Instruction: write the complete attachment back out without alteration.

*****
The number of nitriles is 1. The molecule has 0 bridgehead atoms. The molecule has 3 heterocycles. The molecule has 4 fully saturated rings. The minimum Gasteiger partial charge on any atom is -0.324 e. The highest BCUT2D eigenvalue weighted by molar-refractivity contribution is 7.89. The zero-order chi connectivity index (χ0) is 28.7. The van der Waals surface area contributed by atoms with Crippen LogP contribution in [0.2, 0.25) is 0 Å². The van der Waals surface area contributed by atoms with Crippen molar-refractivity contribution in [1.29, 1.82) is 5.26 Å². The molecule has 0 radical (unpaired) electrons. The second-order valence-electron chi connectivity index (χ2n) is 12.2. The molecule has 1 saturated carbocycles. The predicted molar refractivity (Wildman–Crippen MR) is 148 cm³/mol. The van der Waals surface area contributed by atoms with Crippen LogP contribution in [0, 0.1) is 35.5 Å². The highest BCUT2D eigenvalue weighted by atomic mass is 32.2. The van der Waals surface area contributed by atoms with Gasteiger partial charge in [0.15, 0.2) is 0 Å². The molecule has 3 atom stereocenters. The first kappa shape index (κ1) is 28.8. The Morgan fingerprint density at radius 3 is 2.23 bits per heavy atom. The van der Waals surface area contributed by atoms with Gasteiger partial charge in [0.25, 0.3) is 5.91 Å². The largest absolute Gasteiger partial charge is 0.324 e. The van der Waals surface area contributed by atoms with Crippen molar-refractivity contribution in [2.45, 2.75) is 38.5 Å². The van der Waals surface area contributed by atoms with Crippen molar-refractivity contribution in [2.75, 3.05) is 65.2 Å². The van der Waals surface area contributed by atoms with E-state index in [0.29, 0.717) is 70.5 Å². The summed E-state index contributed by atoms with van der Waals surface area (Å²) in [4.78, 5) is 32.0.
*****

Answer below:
The number of nitriles is 1. The molecule has 0 bridgehead atoms. The molecule has 3 heterocycles. The molecule has 4 fully saturated rings. The minimum Gasteiger partial charge on any atom is -0.324 e. The highest BCUT2D eigenvalue weighted by molar-refractivity contribution is 7.89. The zero-order chi connectivity index (χ0) is 28.7. The van der Waals surface area contributed by atoms with Crippen LogP contribution in [0.2, 0.25) is 0 Å². The van der Waals surface area contributed by atoms with Crippen molar-refractivity contribution in [1.29, 1.82) is 5.26 Å². The molecule has 0 radical (unpaired) electrons. The second-order valence-electron chi connectivity index (χ2n) is 12.2. The molecule has 1 saturated carbocycles. The predicted molar refractivity (Wildman–Crippen MR) is 148 cm³/mol. The van der Waals surface area contributed by atoms with Crippen LogP contribution in [0, 0.1) is 35.5 Å². The highest BCUT2D eigenvalue weighted by atomic mass is 32.2. The van der Waals surface area contributed by atoms with Gasteiger partial charge in [0.15, 0.2) is 0 Å². The molecule has 3 atom stereocenters. The first kappa shape index (κ1) is 28.8. The Morgan fingerprint density at radius 3 is 2.23 bits per heavy atom. The van der Waals surface area contributed by atoms with Gasteiger partial charge in [0.25, 0.3) is 5.91 Å². The largest absolute Gasteiger partial charge is 0.324 e. The van der Waals surface area contributed by atoms with Crippen molar-refractivity contribution in [2.45, 2.75) is 38.5 Å². The van der Waals surface area contributed by atoms with Crippen molar-refractivity contribution in [2.75, 3.05) is 65.2 Å². The van der Waals surface area contributed by atoms with E-state index in [0.29, 0.717) is 70.5 Å². The summed E-state index contributed by atoms with van der Waals surface area (Å²) in [4.78, 5) is 32.0.